Thanks for the advice, folks. I teach math, so my day is fairly structured, but I do have my own office in which I could (theoretically) shut the door and catch some zzz's. Booksandlibretti, your roommate's schedule sounds just too weird for me, and as for charmston's advice on polyphasic sleep, well, I'm just too much in love with that lazy, stretchy, comfy feeling of slowly waking up from a good snooze to try to force myself to live on three hours of sleep. Ouch.

The problem with the mid-day nap is that my circadian clock seems to "reset" itself upon waking up, and so my body expects to be awake for the next 16 hours and behaves accordingly.

I had a roommate in grad school who tried the "natural sleep" method: wake up when rested, then go to bed when tired. He quickly fell into a 20-hours-awake, 7-hours-asleep cycle which made for some strange interactions throughout the week. In particular, you couldn't count on him to be available for going out on Friday night. On the other hand, he got a tremendous amount of work done (if by "work" you mean "playing Nintendo" and "watching Star Trek").
posted by math at 2:59 PM on January 27, 2006

just try it, and stop doing it if it takes the fun out of evening activities
(as every question about sleeping here will tell you: everybody is individual)
posted by suni at 4:45 PM on January 27, 2006

I'm 34 and pretty much have a 12-5am sleep schedule. Sometimes I go to bed a little earlier and some times I wake a little earlier as well (but never before 4), although one doesn't preclude the other. I love it. I definitely know the wonders of being productive in the predawn hours.

On the weekends, I simply sleep in an extra hour or two (or three depending on how hard the weekend was). The only problems with evening activities I've had is if they happen to extend into the 3am+ hours, at which point I become useless and regret it the next (err same) day.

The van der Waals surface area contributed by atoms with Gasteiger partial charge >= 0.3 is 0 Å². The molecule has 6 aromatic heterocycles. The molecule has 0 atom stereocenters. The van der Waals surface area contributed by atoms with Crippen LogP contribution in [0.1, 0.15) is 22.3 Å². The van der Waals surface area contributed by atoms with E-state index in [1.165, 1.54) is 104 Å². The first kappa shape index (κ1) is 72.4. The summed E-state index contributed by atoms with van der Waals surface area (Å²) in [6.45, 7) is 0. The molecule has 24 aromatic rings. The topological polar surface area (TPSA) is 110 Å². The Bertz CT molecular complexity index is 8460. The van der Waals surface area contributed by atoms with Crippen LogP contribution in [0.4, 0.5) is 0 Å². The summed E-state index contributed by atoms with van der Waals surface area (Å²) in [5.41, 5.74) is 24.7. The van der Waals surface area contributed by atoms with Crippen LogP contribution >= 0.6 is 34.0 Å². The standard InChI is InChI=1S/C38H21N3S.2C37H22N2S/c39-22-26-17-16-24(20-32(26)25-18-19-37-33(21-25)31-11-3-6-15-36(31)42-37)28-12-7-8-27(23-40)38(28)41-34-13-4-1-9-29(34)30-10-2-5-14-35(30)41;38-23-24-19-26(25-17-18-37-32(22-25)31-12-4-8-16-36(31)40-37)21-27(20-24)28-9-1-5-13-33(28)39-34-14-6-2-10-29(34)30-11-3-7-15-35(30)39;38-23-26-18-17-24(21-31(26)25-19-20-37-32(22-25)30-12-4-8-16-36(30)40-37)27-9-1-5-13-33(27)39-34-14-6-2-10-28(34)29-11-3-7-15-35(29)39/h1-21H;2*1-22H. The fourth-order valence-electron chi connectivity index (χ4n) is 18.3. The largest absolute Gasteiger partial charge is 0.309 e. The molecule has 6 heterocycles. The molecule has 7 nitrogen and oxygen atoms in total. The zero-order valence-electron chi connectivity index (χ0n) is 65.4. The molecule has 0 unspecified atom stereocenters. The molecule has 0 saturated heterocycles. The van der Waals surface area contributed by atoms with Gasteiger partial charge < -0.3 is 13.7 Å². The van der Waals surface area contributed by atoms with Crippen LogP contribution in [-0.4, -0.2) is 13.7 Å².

I don't know how I got into this sleeping schedule but I'm sure it's easy to train into - and a little adjustment you could easily do an 11-4am or something.
posted by melt away at 6:59 PM on January 27, 2006

math, I have faced the same dilemma. I would bed down at 11pm or midnight and wake at 4:30 pm and go to work. I would nap for an hour during my lunch. It SUCKED!

I was ALWAYS tired, grumpy, disgusted with myself.

Guess what, I have the same schedule now, but instead of napping, I WALK briskly for about 1/2 hour to 45 min during my lunch break (roughly 2 miles). It RULES! I usually eat a decent lunch meal (big sandwhich) 1/2 hour before my walk. So right when I'm feeling sleppy I walk it off and the rest of my day and evening is right on.

Sometime I even eat while I walk. But I guess the point is that a body in motion stays in motion. My wife actually said that I was a completely different man after starting that regime.

Give it a try and good luck!
posted by snsranch at 8:01 PM on January 27, 2006

Agreed -- polyphasic sleeping is just too weird for me. Before he became a polyphasic sleeper, the above-reference Steve Pavlina wrote a great post on this.

I'm pretty sure the bottom line that everyone agrees on is that you just have to be a bad-ass for the first week or two, and force yourself to get up every single day at a prescribed hour. Once your body realizes that 4 am means wake-up time (even on weekends!), it will become nearly impossible for you to sleep any later, and you'll natually start to get tired at an appropriate hour each night.
posted by kevinmeyers at 4:30 AM on January 28, 2006